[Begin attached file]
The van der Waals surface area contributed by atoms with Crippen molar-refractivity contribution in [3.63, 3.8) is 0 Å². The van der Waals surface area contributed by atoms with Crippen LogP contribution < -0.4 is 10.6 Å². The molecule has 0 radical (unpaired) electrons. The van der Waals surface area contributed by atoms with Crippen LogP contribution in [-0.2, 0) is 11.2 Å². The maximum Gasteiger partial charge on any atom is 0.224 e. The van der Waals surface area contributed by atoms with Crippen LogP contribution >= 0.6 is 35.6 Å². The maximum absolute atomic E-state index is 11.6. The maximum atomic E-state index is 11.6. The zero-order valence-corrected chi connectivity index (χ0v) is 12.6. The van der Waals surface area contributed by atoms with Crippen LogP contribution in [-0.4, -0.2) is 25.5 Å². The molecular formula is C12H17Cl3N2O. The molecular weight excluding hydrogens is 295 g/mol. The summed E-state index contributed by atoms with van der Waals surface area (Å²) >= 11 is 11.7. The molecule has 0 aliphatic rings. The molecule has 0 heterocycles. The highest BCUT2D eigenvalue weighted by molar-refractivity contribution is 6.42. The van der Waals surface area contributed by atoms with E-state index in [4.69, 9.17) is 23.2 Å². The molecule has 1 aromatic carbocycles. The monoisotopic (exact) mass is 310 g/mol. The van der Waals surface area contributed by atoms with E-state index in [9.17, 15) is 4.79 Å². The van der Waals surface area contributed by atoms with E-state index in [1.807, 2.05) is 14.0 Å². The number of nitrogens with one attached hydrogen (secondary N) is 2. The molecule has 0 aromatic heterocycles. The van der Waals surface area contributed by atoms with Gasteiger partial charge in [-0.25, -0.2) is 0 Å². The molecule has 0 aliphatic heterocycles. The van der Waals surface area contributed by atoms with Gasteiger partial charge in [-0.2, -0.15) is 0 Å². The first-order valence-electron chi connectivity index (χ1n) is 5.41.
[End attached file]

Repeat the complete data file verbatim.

The van der Waals surface area contributed by atoms with Crippen molar-refractivity contribution in [3.63, 3.8) is 0 Å². The van der Waals surface area contributed by atoms with Crippen LogP contribution < -0.4 is 10.6 Å². The molecule has 0 radical (unpaired) electrons. The van der Waals surface area contributed by atoms with Crippen LogP contribution in [-0.2, 0) is 11.2 Å². The maximum Gasteiger partial charge on any atom is 0.224 e. The van der Waals surface area contributed by atoms with Crippen LogP contribution >= 0.6 is 35.6 Å². The maximum absolute atomic E-state index is 11.6. The maximum atomic E-state index is 11.6. The zero-order valence-corrected chi connectivity index (χ0v) is 12.6. The van der Waals surface area contributed by atoms with Crippen LogP contribution in [-0.4, -0.2) is 25.5 Å². The molecular formula is C12H17Cl3N2O. The molecular weight excluding hydrogens is 295 g/mol. The summed E-state index contributed by atoms with van der Waals surface area (Å²) >= 11 is 11.7. The molecule has 0 aliphatic rings. The molecule has 0 heterocycles. The highest BCUT2D eigenvalue weighted by molar-refractivity contribution is 6.42. The van der Waals surface area contributed by atoms with E-state index in [4.69, 9.17) is 23.2 Å². The molecule has 1 aromatic carbocycles. The monoisotopic (exact) mass is 310 g/mol. The van der Waals surface area contributed by atoms with E-state index in [9.17, 15) is 4.79 Å². The van der Waals surface area contributed by atoms with E-state index in [1.807, 2.05) is 14.0 Å². The number of nitrogens with one attached hydrogen (secondary N) is 2. The molecule has 0 aromatic heterocycles. The van der Waals surface area contributed by atoms with Gasteiger partial charge in [-0.25, -0.2) is 0 Å². The molecule has 0 aliphatic heterocycles. The van der Waals surface area contributed by atoms with Gasteiger partial charge in [-0.2, -0.15) is 0 Å². The first-order valence-electron chi connectivity index (χ1n) is 5.41.